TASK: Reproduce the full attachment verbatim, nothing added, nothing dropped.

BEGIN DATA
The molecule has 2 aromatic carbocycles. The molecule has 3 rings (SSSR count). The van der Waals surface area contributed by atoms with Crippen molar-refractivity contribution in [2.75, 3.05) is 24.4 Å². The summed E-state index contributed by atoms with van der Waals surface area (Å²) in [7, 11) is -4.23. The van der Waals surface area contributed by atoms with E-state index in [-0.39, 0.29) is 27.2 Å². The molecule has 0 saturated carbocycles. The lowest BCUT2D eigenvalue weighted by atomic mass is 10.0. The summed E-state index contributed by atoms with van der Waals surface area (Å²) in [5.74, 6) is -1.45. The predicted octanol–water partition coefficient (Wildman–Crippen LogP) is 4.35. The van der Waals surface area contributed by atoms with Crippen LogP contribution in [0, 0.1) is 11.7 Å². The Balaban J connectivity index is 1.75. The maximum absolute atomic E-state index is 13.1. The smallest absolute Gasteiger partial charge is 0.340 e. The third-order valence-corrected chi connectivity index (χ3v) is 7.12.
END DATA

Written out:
The molecule has 2 aromatic carbocycles. The molecule has 3 rings (SSSR count). The van der Waals surface area contributed by atoms with Crippen molar-refractivity contribution in [2.75, 3.05) is 24.4 Å². The summed E-state index contributed by atoms with van der Waals surface area (Å²) in [7, 11) is -4.23. The van der Waals surface area contributed by atoms with E-state index in [-0.39, 0.29) is 27.2 Å². The molecule has 0 saturated carbocycles. The lowest BCUT2D eigenvalue weighted by atomic mass is 10.0. The summed E-state index contributed by atoms with van der Waals surface area (Å²) in [5.74, 6) is -1.45. The predicted octanol–water partition coefficient (Wildman–Crippen LogP) is 4.35. The van der Waals surface area contributed by atoms with Crippen LogP contribution in [0, 0.1) is 11.7 Å². The Balaban J connectivity index is 1.75. The maximum absolute atomic E-state index is 13.1. The smallest absolute Gasteiger partial charge is 0.340 e. The third-order valence-corrected chi connectivity index (χ3v) is 7.12.